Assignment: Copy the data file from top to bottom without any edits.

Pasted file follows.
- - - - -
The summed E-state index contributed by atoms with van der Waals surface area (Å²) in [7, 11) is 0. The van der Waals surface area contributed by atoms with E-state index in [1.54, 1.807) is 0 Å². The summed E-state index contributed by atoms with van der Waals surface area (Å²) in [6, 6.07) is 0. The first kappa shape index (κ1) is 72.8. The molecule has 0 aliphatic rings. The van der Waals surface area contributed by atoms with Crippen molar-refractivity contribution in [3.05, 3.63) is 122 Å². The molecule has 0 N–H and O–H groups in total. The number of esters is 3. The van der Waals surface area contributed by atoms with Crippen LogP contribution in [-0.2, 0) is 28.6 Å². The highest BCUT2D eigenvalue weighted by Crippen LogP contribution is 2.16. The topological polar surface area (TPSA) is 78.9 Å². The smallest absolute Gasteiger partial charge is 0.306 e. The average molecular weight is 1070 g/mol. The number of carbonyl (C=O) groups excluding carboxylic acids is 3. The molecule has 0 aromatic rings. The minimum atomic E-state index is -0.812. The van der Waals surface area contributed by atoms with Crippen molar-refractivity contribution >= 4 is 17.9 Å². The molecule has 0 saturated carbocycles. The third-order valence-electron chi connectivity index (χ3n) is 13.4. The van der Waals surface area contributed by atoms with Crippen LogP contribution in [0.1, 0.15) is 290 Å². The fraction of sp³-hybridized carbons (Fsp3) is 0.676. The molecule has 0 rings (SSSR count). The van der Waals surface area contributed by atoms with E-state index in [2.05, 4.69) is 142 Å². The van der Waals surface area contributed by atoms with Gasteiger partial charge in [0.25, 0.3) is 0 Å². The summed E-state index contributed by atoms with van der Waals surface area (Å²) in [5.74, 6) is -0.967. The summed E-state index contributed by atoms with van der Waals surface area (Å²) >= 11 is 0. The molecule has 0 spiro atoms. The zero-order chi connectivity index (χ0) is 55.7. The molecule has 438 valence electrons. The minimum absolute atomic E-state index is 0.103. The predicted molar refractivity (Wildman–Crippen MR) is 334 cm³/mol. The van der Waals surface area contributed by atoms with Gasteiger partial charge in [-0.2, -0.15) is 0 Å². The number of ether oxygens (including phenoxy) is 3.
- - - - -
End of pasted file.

The summed E-state index contributed by atoms with van der Waals surface area (Å²) in [7, 11) is 0. The van der Waals surface area contributed by atoms with E-state index in [1.54, 1.807) is 0 Å². The summed E-state index contributed by atoms with van der Waals surface area (Å²) in [6, 6.07) is 0. The first kappa shape index (κ1) is 72.8. The molecule has 0 aliphatic rings. The van der Waals surface area contributed by atoms with Crippen molar-refractivity contribution in [3.05, 3.63) is 122 Å². The molecule has 0 N–H and O–H groups in total. The number of esters is 3. The van der Waals surface area contributed by atoms with Crippen LogP contribution in [-0.2, 0) is 28.6 Å². The highest BCUT2D eigenvalue weighted by Crippen LogP contribution is 2.16. The topological polar surface area (TPSA) is 78.9 Å². The smallest absolute Gasteiger partial charge is 0.306 e. The average molecular weight is 1070 g/mol. The number of carbonyl (C=O) groups excluding carboxylic acids is 3. The molecule has 0 aromatic rings. The minimum atomic E-state index is -0.812. The van der Waals surface area contributed by atoms with Crippen molar-refractivity contribution >= 4 is 17.9 Å². The molecule has 0 saturated carbocycles. The third-order valence-electron chi connectivity index (χ3n) is 13.4. The van der Waals surface area contributed by atoms with Crippen LogP contribution in [0.1, 0.15) is 290 Å². The fraction of sp³-hybridized carbons (Fsp3) is 0.676. The molecule has 0 rings (SSSR count). The van der Waals surface area contributed by atoms with E-state index in [2.05, 4.69) is 142 Å². The van der Waals surface area contributed by atoms with Gasteiger partial charge in [0.25, 0.3) is 0 Å². The summed E-state index contributed by atoms with van der Waals surface area (Å²) in [5.74, 6) is -0.967. The summed E-state index contributed by atoms with van der Waals surface area (Å²) >= 11 is 0. The molecule has 0 spiro atoms. The zero-order chi connectivity index (χ0) is 55.7. The molecule has 438 valence electrons. The minimum absolute atomic E-state index is 0.103. The predicted molar refractivity (Wildman–Crippen MR) is 334 cm³/mol. The van der Waals surface area contributed by atoms with Gasteiger partial charge in [-0.2, -0.15) is 0 Å². The number of ether oxygens (including phenoxy) is 3.